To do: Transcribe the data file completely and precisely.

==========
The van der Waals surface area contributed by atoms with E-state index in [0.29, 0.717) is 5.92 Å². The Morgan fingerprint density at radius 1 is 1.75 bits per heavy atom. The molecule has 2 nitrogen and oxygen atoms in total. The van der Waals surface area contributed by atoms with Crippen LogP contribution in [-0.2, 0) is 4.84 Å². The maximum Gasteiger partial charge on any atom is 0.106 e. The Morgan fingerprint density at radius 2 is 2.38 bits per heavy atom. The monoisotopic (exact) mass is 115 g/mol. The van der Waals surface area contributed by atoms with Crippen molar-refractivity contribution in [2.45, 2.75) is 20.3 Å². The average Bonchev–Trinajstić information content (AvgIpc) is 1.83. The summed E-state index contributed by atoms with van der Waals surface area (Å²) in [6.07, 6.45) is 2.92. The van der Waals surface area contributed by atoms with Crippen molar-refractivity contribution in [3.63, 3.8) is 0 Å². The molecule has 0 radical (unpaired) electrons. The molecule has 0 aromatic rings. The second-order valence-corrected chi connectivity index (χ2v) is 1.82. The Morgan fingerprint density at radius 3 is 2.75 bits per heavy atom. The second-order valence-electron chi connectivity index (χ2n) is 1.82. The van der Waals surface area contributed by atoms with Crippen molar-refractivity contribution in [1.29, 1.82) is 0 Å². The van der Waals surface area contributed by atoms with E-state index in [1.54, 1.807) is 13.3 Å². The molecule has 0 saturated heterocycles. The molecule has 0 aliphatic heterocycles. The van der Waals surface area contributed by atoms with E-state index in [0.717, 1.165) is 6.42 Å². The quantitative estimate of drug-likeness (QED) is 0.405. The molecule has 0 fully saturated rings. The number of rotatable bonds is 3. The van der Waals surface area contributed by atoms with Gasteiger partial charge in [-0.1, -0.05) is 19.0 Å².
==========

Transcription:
The van der Waals surface area contributed by atoms with E-state index in [0.29, 0.717) is 5.92 Å². The Morgan fingerprint density at radius 1 is 1.75 bits per heavy atom. The molecule has 2 nitrogen and oxygen atoms in total. The van der Waals surface area contributed by atoms with Crippen LogP contribution in [-0.2, 0) is 4.84 Å². The maximum Gasteiger partial charge on any atom is 0.106 e. The Morgan fingerprint density at radius 2 is 2.38 bits per heavy atom. The monoisotopic (exact) mass is 115 g/mol. The van der Waals surface area contributed by atoms with Crippen molar-refractivity contribution in [2.45, 2.75) is 20.3 Å². The average Bonchev–Trinajstić information content (AvgIpc) is 1.83. The summed E-state index contributed by atoms with van der Waals surface area (Å²) in [6.07, 6.45) is 2.92. The van der Waals surface area contributed by atoms with Crippen molar-refractivity contribution in [3.63, 3.8) is 0 Å². The molecule has 0 radical (unpaired) electrons. The molecule has 0 aromatic rings. The second-order valence-corrected chi connectivity index (χ2v) is 1.82. The Morgan fingerprint density at radius 3 is 2.75 bits per heavy atom. The second-order valence-electron chi connectivity index (χ2n) is 1.82. The van der Waals surface area contributed by atoms with Crippen molar-refractivity contribution in [1.29, 1.82) is 0 Å². The van der Waals surface area contributed by atoms with E-state index in [1.54, 1.807) is 13.3 Å². The molecule has 0 saturated heterocycles. The molecule has 0 aliphatic heterocycles. The van der Waals surface area contributed by atoms with E-state index in [0.717, 1.165) is 6.42 Å². The quantitative estimate of drug-likeness (QED) is 0.405. The molecule has 0 fully saturated rings. The number of rotatable bonds is 3. The van der Waals surface area contributed by atoms with Gasteiger partial charge in [-0.1, -0.05) is 19.0 Å².